Thursday, February 26, 2009

We CAN help, without money

So I watched Kick Andy a couple of weeks ago. The host was interviewing this very unconvincing man who said that he's a teacher. He was only an elementary school graduate, but he is determined to educate children in his village so they won't be poor like him. He said something like this:

"Back then, I dreamed to be rich so I would be able to build a school where children can learn for free. I am far from rich, but I have pursued my dream."

That sentence, which was said by an elementary school graduate, made me think.
Do I have to be rich?
If I had all the money I want, would I still be thinking about helping?
It seems that life with no money, in his case, seems so peaceful.

Oh Mr. heart-of-gold, I'm sorry I said you were unconvincing and underestimated you just because you're an elementary school graduate. I'm no better than you are.

Sunday, February 8, 2009

O Ambassadors

Today, I nearly cried while watching two inspirational TV shows. The first one is Oprah and the second one is Kick Andy. I'll speak about the latter on my next post.

This episode highlights the journey of O Ambassadors.
Ten years ago, Oprah invited a 16 year old boy named Craig Kielburger to her show. In such a young age, he has volunteered to teach children who are living in poverty. Now, with Oprah's Angel Network, he has built around 60 schools in third world countries.

Based on this, Oprah decided to make a program called O Ambassadors. They have so many creative ways to raise money for the needy, like making kissing booths and festivals.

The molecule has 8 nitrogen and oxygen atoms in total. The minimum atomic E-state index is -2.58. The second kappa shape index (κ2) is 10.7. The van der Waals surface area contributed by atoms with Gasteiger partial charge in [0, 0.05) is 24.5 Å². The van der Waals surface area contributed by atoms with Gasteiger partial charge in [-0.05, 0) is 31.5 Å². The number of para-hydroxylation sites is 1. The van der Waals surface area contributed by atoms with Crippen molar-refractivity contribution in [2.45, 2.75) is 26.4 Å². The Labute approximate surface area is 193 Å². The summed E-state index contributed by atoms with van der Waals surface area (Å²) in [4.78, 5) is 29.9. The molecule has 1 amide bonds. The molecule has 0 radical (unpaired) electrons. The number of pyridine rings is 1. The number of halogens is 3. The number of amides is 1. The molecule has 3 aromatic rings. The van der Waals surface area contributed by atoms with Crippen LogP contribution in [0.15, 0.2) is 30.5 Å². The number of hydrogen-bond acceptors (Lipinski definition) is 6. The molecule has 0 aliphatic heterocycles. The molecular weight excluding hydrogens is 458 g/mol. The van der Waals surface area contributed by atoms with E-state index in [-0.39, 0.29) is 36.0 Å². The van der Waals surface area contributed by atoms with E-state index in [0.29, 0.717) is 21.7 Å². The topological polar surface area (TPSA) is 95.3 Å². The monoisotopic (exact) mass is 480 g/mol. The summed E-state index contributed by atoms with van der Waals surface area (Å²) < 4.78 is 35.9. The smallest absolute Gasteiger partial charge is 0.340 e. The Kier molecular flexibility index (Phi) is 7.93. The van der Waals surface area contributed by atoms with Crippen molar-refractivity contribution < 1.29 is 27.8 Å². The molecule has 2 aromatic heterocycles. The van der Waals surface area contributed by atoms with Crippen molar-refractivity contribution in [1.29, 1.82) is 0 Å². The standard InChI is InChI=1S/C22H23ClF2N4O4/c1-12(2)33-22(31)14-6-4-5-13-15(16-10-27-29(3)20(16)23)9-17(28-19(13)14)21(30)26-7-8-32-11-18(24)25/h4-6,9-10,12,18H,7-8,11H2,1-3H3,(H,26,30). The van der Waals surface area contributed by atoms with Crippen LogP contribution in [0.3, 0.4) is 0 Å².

For the first project, Oprah chose 12 ambassadors who are students from across North America to build a school in Africa.
What amazes me is that these 12 teenagers, helped by a couple of African students, actually built the school from scratch. Literally. They dug dirt, mixed concrete, made windows, and everything you need to do to construct a building. With only a 2-hour course in construction work given by their mentor in Africa, they managed to build a 1-classroom school in 3 weeks.

Other than that, they also had an entire evening playing with local kids, visiting their houses, and visiting the river which is the only water source for that village. They bathe, take their cattle, wash their clothes, and drink on that same river. The ambassadors also saw how the local kids only have cereal for breakfast, corn and water porridge for lunch, and tea for dinner.
After seeing how they live, one of the ambassador said something like this:

"It made me more grateful with what I have right now. People here are still smiling even though they are living like this; they are fortunate they can live until this present day."

One thing Oprah and Craig Kielburger kept saying over and over again is that we are not too young to make a change.
It really touches my heart, and make me feel ashamed of myself at the same time, how someone voluntarily traveled halfway across the world to do social work for other people.

It makes me realize how my presence in this world hasn't make any significant difference for people who are in need.